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France's virus lockdown delays Charlie Hebdo attack trial

A mural depicting victims of the deadly attack on the Charlie Hebdo newspaper near its offices in Paris.
A mural depicting victims of the deadly attack on the Charlie Hebdo newspaper near its offices in Paris. FRANCOIS GUILLOT AFP/File
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Paris (AFP)

The trial of 14 people accused of helping the jihadist gunmen who attacked the Charlie Hebdo newspaper and other Paris targets in January 2015 has been postponed because of France's coronavirus lockdown, prosecutors said Wednesday.

The presiding judge for the trial, originally set to open on May 4, said the strict home confinement rules made it impossible to bring together "all the parties, witnesses and experts under the necessary sanitary conditions," according to a court order seen by AFP.

No new date has been set, although the national anti-terrorism prosector's office said it would probably be pushed back until next autumn.

Seventeen people were killed over three days in and around Paris in the January 2015 attacks, beginning with the massacre of 12 people at the offices of the satirical weekly Charlie Hebdo by Cherif and Said Kouachi on January 7.

Over the following two days, a third gunman, Amedy Coulibaly, shot dead a young policewoman before killing four people at a Jewish supermarket.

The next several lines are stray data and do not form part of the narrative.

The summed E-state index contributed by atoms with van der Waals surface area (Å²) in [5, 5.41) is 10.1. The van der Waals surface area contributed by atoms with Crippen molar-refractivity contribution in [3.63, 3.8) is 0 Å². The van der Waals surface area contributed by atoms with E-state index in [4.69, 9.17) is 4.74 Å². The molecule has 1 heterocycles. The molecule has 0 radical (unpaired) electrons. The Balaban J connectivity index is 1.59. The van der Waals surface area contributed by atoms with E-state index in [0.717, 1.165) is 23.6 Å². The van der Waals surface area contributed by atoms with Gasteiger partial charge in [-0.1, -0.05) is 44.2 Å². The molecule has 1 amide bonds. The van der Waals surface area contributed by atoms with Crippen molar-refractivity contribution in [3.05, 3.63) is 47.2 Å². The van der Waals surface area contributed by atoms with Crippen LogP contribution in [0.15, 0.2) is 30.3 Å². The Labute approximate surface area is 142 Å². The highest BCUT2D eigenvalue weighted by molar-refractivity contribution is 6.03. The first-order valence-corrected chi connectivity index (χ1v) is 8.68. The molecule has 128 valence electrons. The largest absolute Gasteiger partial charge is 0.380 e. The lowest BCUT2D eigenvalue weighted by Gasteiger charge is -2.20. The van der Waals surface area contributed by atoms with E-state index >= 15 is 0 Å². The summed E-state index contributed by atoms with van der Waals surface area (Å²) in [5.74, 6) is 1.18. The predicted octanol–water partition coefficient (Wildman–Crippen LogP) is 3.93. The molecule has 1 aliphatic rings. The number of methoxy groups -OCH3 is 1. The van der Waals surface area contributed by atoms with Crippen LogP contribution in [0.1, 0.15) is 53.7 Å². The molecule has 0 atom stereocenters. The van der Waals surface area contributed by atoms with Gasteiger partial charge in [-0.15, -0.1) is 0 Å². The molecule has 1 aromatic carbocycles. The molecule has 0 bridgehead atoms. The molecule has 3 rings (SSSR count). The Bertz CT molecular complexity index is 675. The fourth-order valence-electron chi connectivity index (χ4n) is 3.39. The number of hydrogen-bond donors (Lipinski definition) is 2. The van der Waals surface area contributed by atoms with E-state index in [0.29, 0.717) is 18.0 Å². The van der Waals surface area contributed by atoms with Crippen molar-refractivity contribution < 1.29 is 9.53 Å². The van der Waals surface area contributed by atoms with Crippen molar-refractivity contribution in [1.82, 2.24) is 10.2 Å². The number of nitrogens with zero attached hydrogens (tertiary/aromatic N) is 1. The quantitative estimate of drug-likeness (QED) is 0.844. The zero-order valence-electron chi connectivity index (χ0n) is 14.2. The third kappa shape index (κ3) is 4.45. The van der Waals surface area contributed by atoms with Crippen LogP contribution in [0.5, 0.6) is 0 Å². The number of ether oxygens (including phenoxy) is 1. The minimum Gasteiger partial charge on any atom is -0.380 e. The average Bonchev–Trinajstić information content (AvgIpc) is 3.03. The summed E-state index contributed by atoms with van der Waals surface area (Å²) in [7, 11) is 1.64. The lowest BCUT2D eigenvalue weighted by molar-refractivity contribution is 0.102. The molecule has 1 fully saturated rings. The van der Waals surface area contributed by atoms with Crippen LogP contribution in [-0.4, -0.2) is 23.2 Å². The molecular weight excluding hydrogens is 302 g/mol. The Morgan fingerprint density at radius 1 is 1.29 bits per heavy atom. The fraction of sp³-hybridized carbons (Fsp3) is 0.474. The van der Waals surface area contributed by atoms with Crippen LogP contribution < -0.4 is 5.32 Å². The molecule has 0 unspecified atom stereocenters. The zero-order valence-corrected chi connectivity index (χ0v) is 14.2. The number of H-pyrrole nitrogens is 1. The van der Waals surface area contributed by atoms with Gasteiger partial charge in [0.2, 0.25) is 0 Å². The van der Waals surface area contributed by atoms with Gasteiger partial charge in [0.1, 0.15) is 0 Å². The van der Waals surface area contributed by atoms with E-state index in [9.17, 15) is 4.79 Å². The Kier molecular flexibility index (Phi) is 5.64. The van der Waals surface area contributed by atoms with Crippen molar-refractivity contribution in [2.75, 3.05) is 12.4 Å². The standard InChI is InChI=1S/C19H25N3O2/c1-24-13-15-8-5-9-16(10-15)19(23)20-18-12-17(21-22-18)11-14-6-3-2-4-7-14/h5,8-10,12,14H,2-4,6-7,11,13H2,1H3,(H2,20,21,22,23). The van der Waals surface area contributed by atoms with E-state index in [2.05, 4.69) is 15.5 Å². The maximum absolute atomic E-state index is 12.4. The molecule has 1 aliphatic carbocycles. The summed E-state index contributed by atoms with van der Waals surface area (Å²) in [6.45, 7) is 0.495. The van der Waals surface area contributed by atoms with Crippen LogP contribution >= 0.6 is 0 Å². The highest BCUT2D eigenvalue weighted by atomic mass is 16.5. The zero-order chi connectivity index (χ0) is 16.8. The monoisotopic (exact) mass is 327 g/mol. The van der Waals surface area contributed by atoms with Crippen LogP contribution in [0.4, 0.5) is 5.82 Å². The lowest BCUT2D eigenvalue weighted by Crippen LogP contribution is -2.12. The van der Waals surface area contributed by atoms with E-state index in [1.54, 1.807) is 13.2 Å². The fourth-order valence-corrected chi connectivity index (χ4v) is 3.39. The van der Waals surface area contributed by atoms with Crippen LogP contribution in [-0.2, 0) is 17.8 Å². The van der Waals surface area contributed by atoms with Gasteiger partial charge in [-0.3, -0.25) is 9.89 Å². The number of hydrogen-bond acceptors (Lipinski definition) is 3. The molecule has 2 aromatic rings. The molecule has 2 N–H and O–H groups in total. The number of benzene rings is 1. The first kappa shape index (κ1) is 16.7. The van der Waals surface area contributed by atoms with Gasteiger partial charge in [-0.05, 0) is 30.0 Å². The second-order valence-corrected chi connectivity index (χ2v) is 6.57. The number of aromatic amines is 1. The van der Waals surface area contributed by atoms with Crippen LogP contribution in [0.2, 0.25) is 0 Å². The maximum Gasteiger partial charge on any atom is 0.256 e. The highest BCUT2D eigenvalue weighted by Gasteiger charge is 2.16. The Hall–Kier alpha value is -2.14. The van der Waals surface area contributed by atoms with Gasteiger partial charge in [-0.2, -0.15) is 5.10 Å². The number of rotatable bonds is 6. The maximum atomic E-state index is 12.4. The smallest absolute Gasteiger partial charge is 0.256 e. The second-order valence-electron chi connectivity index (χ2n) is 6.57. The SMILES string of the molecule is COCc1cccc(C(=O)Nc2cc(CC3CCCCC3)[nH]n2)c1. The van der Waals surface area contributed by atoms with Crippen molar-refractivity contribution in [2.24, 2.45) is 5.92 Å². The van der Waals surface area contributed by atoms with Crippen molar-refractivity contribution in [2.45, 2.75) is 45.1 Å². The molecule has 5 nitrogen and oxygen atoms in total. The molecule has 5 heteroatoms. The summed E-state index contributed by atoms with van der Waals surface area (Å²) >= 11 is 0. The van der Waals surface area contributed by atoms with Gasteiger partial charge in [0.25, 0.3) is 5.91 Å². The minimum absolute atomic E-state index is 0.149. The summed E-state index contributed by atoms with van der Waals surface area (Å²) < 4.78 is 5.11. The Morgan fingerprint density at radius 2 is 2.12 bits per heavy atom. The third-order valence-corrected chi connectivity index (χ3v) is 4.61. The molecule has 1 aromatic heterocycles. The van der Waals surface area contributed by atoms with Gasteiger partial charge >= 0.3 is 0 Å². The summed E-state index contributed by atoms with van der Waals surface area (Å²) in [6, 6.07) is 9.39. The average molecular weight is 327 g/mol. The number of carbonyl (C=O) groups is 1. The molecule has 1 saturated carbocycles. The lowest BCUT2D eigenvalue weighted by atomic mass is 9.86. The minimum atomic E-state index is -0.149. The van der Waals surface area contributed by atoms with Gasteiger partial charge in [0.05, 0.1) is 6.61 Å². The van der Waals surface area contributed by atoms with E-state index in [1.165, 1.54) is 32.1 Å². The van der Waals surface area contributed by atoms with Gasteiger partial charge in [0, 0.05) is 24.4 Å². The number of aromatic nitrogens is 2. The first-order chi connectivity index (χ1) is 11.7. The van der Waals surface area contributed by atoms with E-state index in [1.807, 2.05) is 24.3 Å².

All three gunmen, who had claimed allegiance to jihadist groups, were killed by police.

The 14 accused are suspected of having provided logistical aid to the attackers.

Eleven of the suspects are in detention, but three will be tried in absentia, including Hayat Boumedienne, Coulibaly's girlfriend, who authorities say left for the Iraq-Syria region during the attacks.

Also on the run are brothers Mohamed and Mehdi Belhoucine, who also fled the country just before the attacks.

Unconfirmed reports have said all three were killed during the fierce bombing campaigns by coalition forces to defeat Islamic State jihadists in their so-called Syrian "caliphate."

Prosecutors said earlier this month that the trial will be filmed -- normally forbidden in France, but allowed in cases deemed essential for the country's judicial archives.

The Charlie Hebdo massacre sparked a series of jihadist attacks in French, including "lone wolf" killings by people said to be inspired by the Islamic State group, that have since claimed more than 250 lives.

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